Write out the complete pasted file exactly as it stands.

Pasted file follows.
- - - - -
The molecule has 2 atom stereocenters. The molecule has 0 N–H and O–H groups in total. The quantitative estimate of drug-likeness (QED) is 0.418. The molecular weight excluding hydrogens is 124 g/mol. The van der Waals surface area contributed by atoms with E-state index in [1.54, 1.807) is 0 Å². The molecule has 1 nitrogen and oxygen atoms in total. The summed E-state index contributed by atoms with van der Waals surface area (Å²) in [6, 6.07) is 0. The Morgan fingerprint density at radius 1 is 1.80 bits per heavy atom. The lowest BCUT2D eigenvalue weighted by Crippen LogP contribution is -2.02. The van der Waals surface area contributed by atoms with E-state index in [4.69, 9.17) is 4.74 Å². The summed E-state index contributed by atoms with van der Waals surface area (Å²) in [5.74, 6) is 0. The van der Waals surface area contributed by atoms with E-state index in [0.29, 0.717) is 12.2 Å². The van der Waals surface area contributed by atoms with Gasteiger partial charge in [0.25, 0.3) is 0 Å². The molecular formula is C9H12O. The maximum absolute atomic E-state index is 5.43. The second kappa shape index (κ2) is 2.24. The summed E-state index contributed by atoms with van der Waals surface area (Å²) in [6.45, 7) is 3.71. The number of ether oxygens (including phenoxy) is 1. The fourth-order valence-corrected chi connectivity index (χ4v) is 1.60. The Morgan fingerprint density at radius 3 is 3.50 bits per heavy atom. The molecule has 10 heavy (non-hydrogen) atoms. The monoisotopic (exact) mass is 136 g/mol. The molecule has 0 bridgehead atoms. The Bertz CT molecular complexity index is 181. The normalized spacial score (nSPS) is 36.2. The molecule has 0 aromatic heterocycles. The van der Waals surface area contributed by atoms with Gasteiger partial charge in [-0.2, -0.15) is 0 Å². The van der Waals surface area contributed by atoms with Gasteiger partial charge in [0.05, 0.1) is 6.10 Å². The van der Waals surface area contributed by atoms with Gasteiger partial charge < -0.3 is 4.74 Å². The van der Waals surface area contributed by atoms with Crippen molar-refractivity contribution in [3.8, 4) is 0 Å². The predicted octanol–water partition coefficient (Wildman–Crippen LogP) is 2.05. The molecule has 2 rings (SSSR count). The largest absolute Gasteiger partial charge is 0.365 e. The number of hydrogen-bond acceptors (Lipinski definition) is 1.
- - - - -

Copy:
The molecule has 2 atom stereocenters. The molecule has 0 N–H and O–H groups in total. The quantitative estimate of drug-likeness (QED) is 0.418. The molecular weight excluding hydrogens is 124 g/mol. The van der Waals surface area contributed by atoms with E-state index in [1.54, 1.807) is 0 Å². The molecule has 1 nitrogen and oxygen atoms in total. The summed E-state index contributed by atoms with van der Waals surface area (Å²) in [6, 6.07) is 0. The Morgan fingerprint density at radius 1 is 1.80 bits per heavy atom. The lowest BCUT2D eigenvalue weighted by Crippen LogP contribution is -2.02. The van der Waals surface area contributed by atoms with E-state index in [4.69, 9.17) is 4.74 Å². The summed E-state index contributed by atoms with van der Waals surface area (Å²) in [5.74, 6) is 0. The van der Waals surface area contributed by atoms with E-state index in [0.29, 0.717) is 12.2 Å². The van der Waals surface area contributed by atoms with Gasteiger partial charge in [0.25, 0.3) is 0 Å². The molecular formula is C9H12O. The maximum absolute atomic E-state index is 5.43. The second kappa shape index (κ2) is 2.24. The summed E-state index contributed by atoms with van der Waals surface area (Å²) in [6.45, 7) is 3.71. The number of ether oxygens (including phenoxy) is 1. The fourth-order valence-corrected chi connectivity index (χ4v) is 1.60. The Morgan fingerprint density at radius 3 is 3.50 bits per heavy atom. The molecule has 10 heavy (non-hydrogen) atoms. The monoisotopic (exact) mass is 136 g/mol. The molecule has 0 bridgehead atoms. The Bertz CT molecular complexity index is 181. The normalized spacial score (nSPS) is 36.2. The molecule has 0 aromatic heterocycles. The van der Waals surface area contributed by atoms with Gasteiger partial charge in [-0.2, -0.15) is 0 Å². The van der Waals surface area contributed by atoms with Gasteiger partial charge in [0.05, 0.1) is 6.10 Å². The van der Waals surface area contributed by atoms with Gasteiger partial charge < -0.3 is 4.74 Å². The van der Waals surface area contributed by atoms with Crippen molar-refractivity contribution in [3.8, 4) is 0 Å². The predicted octanol–water partition coefficient (Wildman–Crippen LogP) is 2.05. The molecule has 2 rings (SSSR count). The largest absolute Gasteiger partial charge is 0.365 e. The number of hydrogen-bond acceptors (Lipinski definition) is 1.